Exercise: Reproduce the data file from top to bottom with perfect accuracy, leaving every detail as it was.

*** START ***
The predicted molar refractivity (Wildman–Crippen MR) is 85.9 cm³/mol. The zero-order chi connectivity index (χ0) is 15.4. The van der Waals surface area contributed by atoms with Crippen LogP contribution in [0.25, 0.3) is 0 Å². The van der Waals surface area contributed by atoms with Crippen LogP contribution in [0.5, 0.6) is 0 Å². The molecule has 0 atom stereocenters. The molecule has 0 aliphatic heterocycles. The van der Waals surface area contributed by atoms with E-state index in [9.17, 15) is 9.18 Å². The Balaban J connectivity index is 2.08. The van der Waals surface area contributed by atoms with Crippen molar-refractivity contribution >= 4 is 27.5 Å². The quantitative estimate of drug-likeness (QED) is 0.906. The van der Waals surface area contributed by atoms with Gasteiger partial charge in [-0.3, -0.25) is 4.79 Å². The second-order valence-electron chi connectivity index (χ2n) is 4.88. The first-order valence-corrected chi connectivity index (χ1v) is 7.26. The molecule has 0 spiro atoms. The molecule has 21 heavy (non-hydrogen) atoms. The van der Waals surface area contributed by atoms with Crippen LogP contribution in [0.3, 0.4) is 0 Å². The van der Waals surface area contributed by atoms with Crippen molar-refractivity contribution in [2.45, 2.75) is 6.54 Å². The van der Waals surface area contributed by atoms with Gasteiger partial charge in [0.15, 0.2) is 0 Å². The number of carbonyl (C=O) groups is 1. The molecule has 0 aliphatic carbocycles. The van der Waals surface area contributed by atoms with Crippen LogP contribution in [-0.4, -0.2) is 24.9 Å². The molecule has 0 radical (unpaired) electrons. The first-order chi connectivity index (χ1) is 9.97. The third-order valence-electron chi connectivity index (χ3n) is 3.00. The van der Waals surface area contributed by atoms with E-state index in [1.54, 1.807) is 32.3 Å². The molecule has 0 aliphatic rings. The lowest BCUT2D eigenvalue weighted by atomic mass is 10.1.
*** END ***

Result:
The predicted molar refractivity (Wildman–Crippen MR) is 85.9 cm³/mol. The zero-order chi connectivity index (χ0) is 15.4. The van der Waals surface area contributed by atoms with Crippen LogP contribution in [0.25, 0.3) is 0 Å². The van der Waals surface area contributed by atoms with Crippen LogP contribution in [0.5, 0.6) is 0 Å². The molecule has 0 atom stereocenters. The molecule has 0 aliphatic heterocycles. The van der Waals surface area contributed by atoms with E-state index in [9.17, 15) is 9.18 Å². The Balaban J connectivity index is 2.08. The van der Waals surface area contributed by atoms with Crippen molar-refractivity contribution >= 4 is 27.5 Å². The quantitative estimate of drug-likeness (QED) is 0.906. The van der Waals surface area contributed by atoms with Gasteiger partial charge in [-0.3, -0.25) is 4.79 Å². The second-order valence-electron chi connectivity index (χ2n) is 4.88. The first-order valence-corrected chi connectivity index (χ1v) is 7.26. The molecule has 0 spiro atoms. The molecule has 21 heavy (non-hydrogen) atoms. The van der Waals surface area contributed by atoms with Crippen LogP contribution in [0.3, 0.4) is 0 Å². The van der Waals surface area contributed by atoms with Crippen molar-refractivity contribution in [2.45, 2.75) is 6.54 Å². The van der Waals surface area contributed by atoms with Gasteiger partial charge in [0.15, 0.2) is 0 Å². The number of carbonyl (C=O) groups is 1. The molecule has 0 aliphatic carbocycles. The van der Waals surface area contributed by atoms with Crippen LogP contribution in [-0.4, -0.2) is 24.9 Å². The molecule has 0 radical (unpaired) electrons. The first-order chi connectivity index (χ1) is 9.97. The third-order valence-electron chi connectivity index (χ3n) is 3.00. The van der Waals surface area contributed by atoms with E-state index in [1.54, 1.807) is 32.3 Å². The molecule has 0 aliphatic rings. The lowest BCUT2D eigenvalue weighted by atomic mass is 10.1.